This article was originally published in the Huffington Post. To read that article, click here.

Just months before her death, Sandra Bland told the world she had a purpose.

“I’m here to change history,” she said.

It was January 2015, six months before the 28-year-old would be found hanging in a Texas jail cell. Her bold declaration was just one of many she made in “Sandy Speaks,” a series of personal videos she uploaded online for the world to see. In them, she spoke about increasing racial tensions in the U.S., as well as her own personal struggles as a black woman living in a white man’s world.

“My white friends — don’t get upset,” she said in a video posted March 30, 2015. “But I’m going to call out racism wherever I see it.”

Though her death exactly one year ago was ruled a suicide, many disputed the circumstances surrounding her hanging. Nevertheless, it was a wake up call to a community already teetering on the brink.

It was a painful reminder to them that in their fight for black lives, their women could not be forgotten.

In the U.S., police violence against black women has increased. The same year Bland died, police killed a total of 10 black women. Among that list is 25-year-old India Beaty, who was shot and killed in Virginia after allegedly brandishing a weapon, which was later discovered to be a fake. Another victim, 26-year-old Deresha Armstrong, was shot and killed by an officer in Orlando after allegedly pointing a gun at him.

Already in 2016, the number of black women killed by police is even higher. According to a Washington Post database that tracks fatal shootings by police in the U.S., eight women have been killed as a result of police violence this year.

These women were no guiltier but just as worthy of equal treatment as any other man, black or white. Like Michael Brown, Eric Garner, Walter Scott, Tamir Rice, Alton Sterling and Philando Castile, these women were victims of a system under which black skin is often a deadly offence.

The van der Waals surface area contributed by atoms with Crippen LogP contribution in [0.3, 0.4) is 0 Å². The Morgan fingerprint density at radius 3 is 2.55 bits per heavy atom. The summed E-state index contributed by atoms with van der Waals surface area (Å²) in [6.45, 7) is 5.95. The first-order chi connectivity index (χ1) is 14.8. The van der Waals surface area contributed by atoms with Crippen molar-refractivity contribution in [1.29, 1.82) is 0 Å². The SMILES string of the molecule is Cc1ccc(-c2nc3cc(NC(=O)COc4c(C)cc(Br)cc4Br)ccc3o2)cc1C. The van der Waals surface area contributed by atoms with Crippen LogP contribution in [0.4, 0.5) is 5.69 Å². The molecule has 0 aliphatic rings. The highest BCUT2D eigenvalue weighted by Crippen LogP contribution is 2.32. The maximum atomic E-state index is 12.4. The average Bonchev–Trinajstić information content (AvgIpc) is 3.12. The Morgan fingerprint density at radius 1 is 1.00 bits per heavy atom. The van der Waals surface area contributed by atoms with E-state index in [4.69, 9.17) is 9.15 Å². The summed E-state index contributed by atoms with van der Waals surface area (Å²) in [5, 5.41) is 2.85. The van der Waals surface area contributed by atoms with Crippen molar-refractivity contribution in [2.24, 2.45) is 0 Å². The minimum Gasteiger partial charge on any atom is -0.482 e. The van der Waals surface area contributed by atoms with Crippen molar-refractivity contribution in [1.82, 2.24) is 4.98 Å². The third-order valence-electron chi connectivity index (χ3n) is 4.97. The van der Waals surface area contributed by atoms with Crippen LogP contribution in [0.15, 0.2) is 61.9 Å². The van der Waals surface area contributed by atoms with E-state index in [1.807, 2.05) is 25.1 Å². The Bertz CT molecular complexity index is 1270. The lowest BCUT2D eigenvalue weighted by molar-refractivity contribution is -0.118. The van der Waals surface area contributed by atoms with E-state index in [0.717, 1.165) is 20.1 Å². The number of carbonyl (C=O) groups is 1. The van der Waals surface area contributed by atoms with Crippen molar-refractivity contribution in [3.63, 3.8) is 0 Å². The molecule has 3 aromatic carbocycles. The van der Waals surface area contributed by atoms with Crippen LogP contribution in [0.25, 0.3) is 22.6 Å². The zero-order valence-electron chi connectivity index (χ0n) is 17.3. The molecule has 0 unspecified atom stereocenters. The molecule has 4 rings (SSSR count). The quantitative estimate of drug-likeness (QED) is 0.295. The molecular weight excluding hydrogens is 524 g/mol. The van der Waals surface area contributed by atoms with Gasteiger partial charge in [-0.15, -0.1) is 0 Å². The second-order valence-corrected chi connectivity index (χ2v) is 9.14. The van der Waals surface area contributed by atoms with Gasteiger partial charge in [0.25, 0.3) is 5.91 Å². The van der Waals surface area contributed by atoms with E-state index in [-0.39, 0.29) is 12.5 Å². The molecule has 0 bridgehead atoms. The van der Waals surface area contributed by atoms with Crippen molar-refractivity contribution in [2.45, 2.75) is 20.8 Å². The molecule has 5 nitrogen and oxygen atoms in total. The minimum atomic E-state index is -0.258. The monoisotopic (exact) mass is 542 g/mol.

Like Bland, the names of these women have been added to a growing list of blacks brutalized or killed by police. And just like hers, their names and faces have too become fading memories in a never-ending story of racism, police brutality and death. But at a time when many around the world are reeling from last week’s string of violence, it’s more important than ever that these women be remembered. Their successes, failures, accomplishments, contributions and most importantly, their lives, should be memorialized.

In death, Bland has become something of a poster child for police violence against black women. Yet even as perhaps the most recognized name and face, her story is often forgotten amid the greater discussion of police brutality against blacks. But on the anniversary of her death — and every day to come — her name and the names of the countless other black women who have been killed should be remembered.

Sandra Bland believed she was destined to change history. In keeping her memory alive and at the forefront of discussions of racial inequality, even in death, we fulfill her legacy.

Say her name.


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